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In Conversation with Jacquelyn Iyamah

Uncategorized Oct 09, 2023

We are absolutely thrilled to be in community with Jacquelyn Iyamah, a writer, designer and founder of Making the Body a Home. Her book, Racial Wellness, comes out November 7, 2023!


Who are you? Who is your community and how do they love you?

I am a Nigerian designer, writer, and cultural worker  whose work centers on the nurturing well-being of communities of color living in a racist society. My community consists of friends, family, my cat, writers, thinkers, creatives, and cultural workers. 

They love me in a way that feels similar  to how bell hooks described love - through a combination of care, trust, commitment, trust, knowledge, and responsibility.

Your forthcoming book is Racial Wellness.  You frame your approach through the lens of racism as abuse. Why did you choose to write about healing from racial trauma when it comes to the dialogue on racism?

When we begin to reframe racism as abuse — it allows us to understand the ways in which racism creates deep mental, emotional, spiritual and physical trauma for those on the receiving end of it. 

Most of the dialogue around race focuses on teaching people how not to be racist; and while this is incredibly important— it does not necessarily serve the intricate needs of Black, Indigenous, Latine, Asian and all people of color who may be traumatized by racism.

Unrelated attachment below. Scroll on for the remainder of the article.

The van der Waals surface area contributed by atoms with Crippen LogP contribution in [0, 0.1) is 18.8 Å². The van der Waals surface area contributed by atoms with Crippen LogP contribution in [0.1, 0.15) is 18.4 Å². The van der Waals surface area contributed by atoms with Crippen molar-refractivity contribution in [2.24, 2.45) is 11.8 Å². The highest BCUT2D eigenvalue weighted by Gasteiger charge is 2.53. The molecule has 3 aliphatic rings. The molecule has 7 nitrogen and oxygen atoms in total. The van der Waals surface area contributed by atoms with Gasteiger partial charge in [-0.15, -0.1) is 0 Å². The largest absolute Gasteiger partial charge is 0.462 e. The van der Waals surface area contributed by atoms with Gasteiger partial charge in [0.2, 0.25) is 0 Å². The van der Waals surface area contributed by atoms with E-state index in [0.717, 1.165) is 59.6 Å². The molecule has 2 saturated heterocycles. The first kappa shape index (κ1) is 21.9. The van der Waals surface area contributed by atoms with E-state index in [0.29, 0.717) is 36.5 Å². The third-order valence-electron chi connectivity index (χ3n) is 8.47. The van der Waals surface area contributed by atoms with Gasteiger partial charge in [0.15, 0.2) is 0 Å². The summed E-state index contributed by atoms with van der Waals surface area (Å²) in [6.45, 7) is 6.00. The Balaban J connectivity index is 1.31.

Amplifying the narrative around racial trauma encourages us to invest in increasing the resources for those on the receiving end of racism. This book is a resource that serves to reduce the gap in the level of care available for people who need to heal.

Who is your book for?

  • For the communities of color who lack spaces that hold space for their racialized trauma.
  • For the parents and guardians who want to understand how to support their children.
  • For the teachers and educators who want to create safe learning environments for students.
  • For the doctors, coaches, and practitioners who want to support the holistic health of clients.
  • For the employers who want to understand how to create safe workplace environments. 
  • For the public health, sociology, and psychology academics learning about the impact of racism. 
  • For therapists, counselors,  caseworkers and psychologists, who want to support their clients.

We at the Institute talk about being fueled by an ethic of love. How do you connect to a love ethic in your work and life?

I practice a love ethic in my work and life by being as intentional as I can be.  I put a lot of thought into what I say and do, because I never want to feel rushed into saying or doing something that does not feel honest, responsible, or in alignment. 

For example, when it comes to the book, I could have written a book that provides people with tips on how to heal from racism on just an individual level, but this didn’t feel ethical to me because it can make it seem like racism is not a systemic issue. This is why the book helps people understand what facilitating healing from racial trauma can look like on individual, interpersonal and institutional levels. 


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